Does the demise of TechShop (maybe) spell doom for makers?

The grass roots of the maker movement are green and flourishing.

TechShop stores were glorious playgrounds for people to make things, learn how to make things, and train for jobs. (Source: Arizona State University, Chandler)

TechShop, a franchise of fabrication storefronts, founded by Jim Newton and Ridge McGhee in 2006, which offers makers the tools and training they need to create DIY projects, build prototypes, or pursue their hobbies, announced in November 2017 that it was going into bankruptcy. Just as we barely digested that bit of news the company announced they had signed a memo of understanding with a buyer who planned to start up TechShop 2. That effort led by Dan Rasure, BHL Services of Minneapolis, now seems to have foundered as well.

The announcement came as a surprise to members and the November closure of TechShop sites around the world was abrupt. However, TechShop never really had an easy go of it even though it spawned several worthy products including the Square credit card swiper, the Oru foldable Kayak, and the Embrace, low-cost baby warmer distributed worldwide by GE Healthcare. After its much-celebrated founding with corporate support Autodesk, Lowe’s and grassroots crowdfunding support, the company found the search for investors to be difficult and the cost of sites with expensive equipment, material requirements, utility costs, etc. difficult to sustain. The first CEO Mark Hatch resigned to work on personal projects and was succeeded by Dan Woods who was a founder of Make Magazine and a member of the TechShop Board.

TechShop says that at their closing they had 9,000 members in the U.S. and had touched over 100,000 people since opening. The company claims its 10 U.S. stores could account for 148 startups per location and TechShop has spawned 1500 patents.

The Oru Kayak was prototyped at TechShop and funded through crowd sourcing. (Source: Oru)

The company shifted its market strategy to bring in more corporate money and partnerships and created a very active shop at Ford Motor Company where many patents were filed as a result. There were also alliances with the Office of Veteran Affairs and Darpa, but apparently the company never got the numbers to add up.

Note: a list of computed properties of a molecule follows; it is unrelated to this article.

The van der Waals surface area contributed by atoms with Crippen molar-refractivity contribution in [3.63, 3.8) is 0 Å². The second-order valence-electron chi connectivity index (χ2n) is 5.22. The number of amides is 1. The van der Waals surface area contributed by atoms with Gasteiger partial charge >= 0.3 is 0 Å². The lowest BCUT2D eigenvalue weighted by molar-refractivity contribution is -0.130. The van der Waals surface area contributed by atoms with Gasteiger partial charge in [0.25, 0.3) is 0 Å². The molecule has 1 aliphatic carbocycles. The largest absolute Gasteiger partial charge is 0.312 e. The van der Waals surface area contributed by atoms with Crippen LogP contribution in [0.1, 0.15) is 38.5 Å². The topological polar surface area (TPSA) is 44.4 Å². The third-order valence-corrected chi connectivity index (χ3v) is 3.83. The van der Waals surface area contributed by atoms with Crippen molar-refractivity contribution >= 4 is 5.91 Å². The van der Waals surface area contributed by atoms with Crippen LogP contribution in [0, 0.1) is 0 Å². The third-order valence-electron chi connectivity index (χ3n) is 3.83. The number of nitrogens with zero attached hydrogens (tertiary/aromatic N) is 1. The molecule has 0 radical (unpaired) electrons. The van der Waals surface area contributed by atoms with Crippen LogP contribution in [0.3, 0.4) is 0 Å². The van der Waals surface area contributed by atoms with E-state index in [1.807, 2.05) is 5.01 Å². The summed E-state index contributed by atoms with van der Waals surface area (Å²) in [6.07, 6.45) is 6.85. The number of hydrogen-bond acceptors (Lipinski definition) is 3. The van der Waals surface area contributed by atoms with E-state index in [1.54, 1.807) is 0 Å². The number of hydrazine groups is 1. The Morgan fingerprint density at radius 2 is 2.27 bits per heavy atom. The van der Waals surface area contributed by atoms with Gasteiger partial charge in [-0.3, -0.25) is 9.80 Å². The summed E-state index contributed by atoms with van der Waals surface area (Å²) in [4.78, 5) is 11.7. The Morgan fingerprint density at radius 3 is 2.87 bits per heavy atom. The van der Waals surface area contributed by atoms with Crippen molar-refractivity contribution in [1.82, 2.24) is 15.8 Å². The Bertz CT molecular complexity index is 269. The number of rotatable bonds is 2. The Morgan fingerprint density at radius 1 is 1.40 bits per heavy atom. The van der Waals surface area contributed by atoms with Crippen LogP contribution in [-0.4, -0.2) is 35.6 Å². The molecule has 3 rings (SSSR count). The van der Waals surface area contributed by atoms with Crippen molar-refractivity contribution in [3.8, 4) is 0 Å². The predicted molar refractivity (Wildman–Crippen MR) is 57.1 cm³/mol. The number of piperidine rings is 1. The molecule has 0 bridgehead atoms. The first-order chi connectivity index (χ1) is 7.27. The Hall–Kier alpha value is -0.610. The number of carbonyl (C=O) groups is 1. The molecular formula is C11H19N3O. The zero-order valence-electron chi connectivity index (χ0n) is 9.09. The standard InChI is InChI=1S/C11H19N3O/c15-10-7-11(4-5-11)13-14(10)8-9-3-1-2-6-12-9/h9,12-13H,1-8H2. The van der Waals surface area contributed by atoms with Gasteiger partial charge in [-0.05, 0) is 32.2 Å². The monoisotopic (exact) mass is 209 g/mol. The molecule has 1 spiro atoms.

There’s still hope that Rasure and the TechShop organizers can forge a deal but it’s Newton who has put the brakes on for now. He has said that company lawyers warned them that the TechShop organization would be ultimately responsible for selling their assets to an organization capable of making a go of it. Newton said he wasn’t sure that the Rasure group could do that. In fact, Newton and Dan Woods both say they don’t believe the TechShop business model will work as is. Meanwhile, Rasure has declared himself still in the game and hoping for TechShop to come around. Adafruit is maintaining updates about the back and forth between the Rasure group and TechShop.

There are others who have faith in an idea like TechShop. Dr. Evan Malone, who founded NextFab in 2010 partly in emulation of TechWatch has written in Make Magazine that he still has hope for the future of maker spaces like TechShop. NextFab has locations in Philadelphia and Wilmington, Delaware. The group has also received corporate support including a partnership with GE, which searches out makers to partner with for future products.

MIT also supports a worldwide network of maker friendly organizations with Fab Labs, and Wikipedia reports that, as of December 2017, there are over 1205 Fab Labs all over the world—more spaces than Tech Shop ever had.

What do we think?

There may be fewer Maker Faires around the world, and Steam Punk seems to have run out of a bit of steam on the fashion front, but the urge to create is part of what makes us human. Beneath the idea of TechShops lay the big ambition to make production local again and there are many who are not willing to give up that dream. GE and Local Motors are working together in FirstBuild to give makers a space to try out ideas and pitch them for production.

As part of its farewell, TechShop published a PDF to extol its accomplishments. Most of, if not all, the successful products and start-ups that came out of TechShop, were crowd funded. Most of TechShop’s funding was crowd sourced. But, there has also been consistent support from corporate America and the government (at least from the previous administration). An ecosystem has been established and it’s meeting a desire that people have to work with their hands and create. We see that continuing to grow.